Stage & Scene | Supertitles | Modern Era | Opera
Now an accepted part of going to any opera house, one of the more controversial additions to opera during the twentieth century was that of ‘supertitles’, the projection of a translation of the libretto to help audience members to understand the words that are being sung. Although supertitles are usually projected above the stage – antagonizing some lighting designers who are concerned about the light bleeding onto the stage and into the house – some venues feature them on small screens that are built into the backs of the theatre seats. The advantage of these built-in titles is that viewers have the option to turn them on or off, and in many houses they can also select a preferred language.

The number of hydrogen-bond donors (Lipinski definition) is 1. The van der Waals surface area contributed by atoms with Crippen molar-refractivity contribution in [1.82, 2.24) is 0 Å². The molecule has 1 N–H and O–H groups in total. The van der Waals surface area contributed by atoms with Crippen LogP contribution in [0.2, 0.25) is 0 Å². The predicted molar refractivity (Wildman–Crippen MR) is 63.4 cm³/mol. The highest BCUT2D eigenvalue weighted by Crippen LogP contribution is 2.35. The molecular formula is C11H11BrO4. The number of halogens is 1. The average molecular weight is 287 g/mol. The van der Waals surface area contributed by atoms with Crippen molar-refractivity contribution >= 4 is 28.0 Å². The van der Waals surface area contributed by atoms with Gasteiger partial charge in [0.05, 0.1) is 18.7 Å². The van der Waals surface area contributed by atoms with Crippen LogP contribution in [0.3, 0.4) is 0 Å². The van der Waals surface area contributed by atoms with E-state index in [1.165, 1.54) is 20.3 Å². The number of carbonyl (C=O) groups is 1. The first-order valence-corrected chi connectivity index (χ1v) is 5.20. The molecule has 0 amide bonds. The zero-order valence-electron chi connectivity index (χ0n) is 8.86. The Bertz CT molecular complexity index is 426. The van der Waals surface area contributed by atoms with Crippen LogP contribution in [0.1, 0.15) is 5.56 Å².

Since the size, acoustic or layout of certain opera houses already sets great challenges for singers’ audibility (English National Opera’s Coliseum is one example) even before one tackles the challenge of creating crystalline diction, it is often beneficial for supertitles to be used for English-language productions too. Marilyn Horne has even used them in her Lieder masterclasses.
While one concern is that supertitles can divert attention from the action or a singer’s nuanced performance, audience members soon adjust to focusing on the stage while noting the translation simultaneously. There is little doubt that supertitles can help new audiences to enter the world of opera – particularly people who might otherwise be intimidated by the idea of hearing words sung in a language that is unfamiliar to them.
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